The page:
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Freedom Convoy organizer Tamara Lich appealing previous bail rejection

Lich's bail was previously rejected by a judge who claimed she was likely to reoffend.

Freedom Convoy organizer Tamara Lich appealing previous bail rejection
THE CANADIAN PRESS/Adrian Wyld
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“Freedom Convoy” organizer Tamara Lich appeared in court Wednesday seeking a review of her bail, which was denied last week. She appeared in shackles around her feet, which “made it difficult for her to move.”

Rebel News reported last week that the presiding judge, Julie Bourgeois, denied Lich bail last week because she believed there was a risk that the protest organizer would continue her illegal actions.

Lich has argued that Bourgeois ruled against her receiving bail because of political bias. As highlighted by the Rebel News report, Bourgeois was a Liberal Party candidate in 2011, where she ran for office in Glengarry-Prescott-Russell.

The government has responded by stating that the same judge had also produced bail for Chris Barber, another organizer of the protests in Ottawa.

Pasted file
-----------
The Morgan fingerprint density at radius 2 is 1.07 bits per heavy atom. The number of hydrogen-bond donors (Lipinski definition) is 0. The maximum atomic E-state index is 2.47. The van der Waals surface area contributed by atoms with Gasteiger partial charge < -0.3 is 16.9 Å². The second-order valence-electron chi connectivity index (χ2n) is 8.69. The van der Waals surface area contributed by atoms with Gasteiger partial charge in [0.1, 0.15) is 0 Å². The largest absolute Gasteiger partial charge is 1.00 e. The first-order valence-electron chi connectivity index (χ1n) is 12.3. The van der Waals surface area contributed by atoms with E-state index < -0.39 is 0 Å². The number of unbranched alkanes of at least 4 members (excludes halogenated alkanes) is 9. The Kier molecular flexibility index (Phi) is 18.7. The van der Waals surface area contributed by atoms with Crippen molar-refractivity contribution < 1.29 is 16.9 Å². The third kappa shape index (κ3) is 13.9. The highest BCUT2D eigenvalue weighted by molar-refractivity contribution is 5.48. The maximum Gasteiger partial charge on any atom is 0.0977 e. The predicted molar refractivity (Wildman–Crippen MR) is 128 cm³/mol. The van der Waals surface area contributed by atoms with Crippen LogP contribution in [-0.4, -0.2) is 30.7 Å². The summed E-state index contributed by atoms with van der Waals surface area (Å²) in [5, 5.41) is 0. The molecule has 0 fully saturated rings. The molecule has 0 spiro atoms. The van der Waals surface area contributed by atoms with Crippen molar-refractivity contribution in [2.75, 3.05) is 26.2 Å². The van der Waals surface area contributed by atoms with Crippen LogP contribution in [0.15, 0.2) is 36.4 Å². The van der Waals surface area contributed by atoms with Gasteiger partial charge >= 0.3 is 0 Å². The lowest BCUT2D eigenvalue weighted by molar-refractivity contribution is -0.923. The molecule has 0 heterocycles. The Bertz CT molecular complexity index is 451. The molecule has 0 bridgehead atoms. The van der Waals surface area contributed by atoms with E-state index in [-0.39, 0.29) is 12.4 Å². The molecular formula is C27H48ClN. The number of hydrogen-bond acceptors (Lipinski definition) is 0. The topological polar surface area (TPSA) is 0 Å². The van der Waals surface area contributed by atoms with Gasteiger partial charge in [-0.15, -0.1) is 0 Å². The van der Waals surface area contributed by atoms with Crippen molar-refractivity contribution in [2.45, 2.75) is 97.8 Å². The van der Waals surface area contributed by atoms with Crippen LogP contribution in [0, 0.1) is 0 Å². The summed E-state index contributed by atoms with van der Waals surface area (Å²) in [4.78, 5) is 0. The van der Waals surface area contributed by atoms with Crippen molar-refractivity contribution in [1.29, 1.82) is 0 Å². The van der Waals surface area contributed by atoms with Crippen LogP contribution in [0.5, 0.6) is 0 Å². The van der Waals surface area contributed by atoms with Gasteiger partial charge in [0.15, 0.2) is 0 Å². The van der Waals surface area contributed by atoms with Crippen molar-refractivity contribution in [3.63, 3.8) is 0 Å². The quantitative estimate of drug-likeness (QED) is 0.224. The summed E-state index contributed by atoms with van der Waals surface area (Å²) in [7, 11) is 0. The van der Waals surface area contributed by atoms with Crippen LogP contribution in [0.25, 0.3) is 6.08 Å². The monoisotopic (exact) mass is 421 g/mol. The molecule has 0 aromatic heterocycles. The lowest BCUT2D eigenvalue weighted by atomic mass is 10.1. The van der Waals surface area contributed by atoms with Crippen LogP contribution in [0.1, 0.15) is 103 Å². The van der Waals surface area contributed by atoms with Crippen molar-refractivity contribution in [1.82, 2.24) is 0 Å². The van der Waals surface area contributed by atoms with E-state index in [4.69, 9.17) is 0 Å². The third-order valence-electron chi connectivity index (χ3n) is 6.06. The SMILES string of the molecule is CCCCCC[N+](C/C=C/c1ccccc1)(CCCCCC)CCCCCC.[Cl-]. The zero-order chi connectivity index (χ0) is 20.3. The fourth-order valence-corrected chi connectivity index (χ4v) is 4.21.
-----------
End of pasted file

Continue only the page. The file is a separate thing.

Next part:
Lich currently faces a charge of mischief which could amount to 10 years in prison.

In Lich’s affidavit, she argued that her Indigenous identity was not accounted for during her bail hearing, arguing that she is a “card-carrying member of the Metis Nation of Alberta.”

Lich’s lawyers stated that the bail hearings must consider the Gladue principles, which are defined as “a way for the judge to consider the unique circumstances (experiences) of Indigenous peoples.”

“These unique circumstances include the challenges of colonization you, your family, and community faced and resisted as Indigenous people, and continue to affect you today. These challenges include racism, loss of language, removal from land, Indian residential schools, and foster care. These challenges are called Gladue factors.”

“... Gladue principles try to address these failures and make sure judges don’t repeat the same mistakes that add to discrimination,” the principles state. “Judges must consider Gladue factors when they make decisions about you. Judges must consider options other than jail to help you address the challenges you face. For example, you might participate in a restorative justice program to help you work with those your crime affected and repair the harm done.”

In prior hearings with Indigenous defendants, Canadian courts have applied the principles throughout every aspect of the trial.

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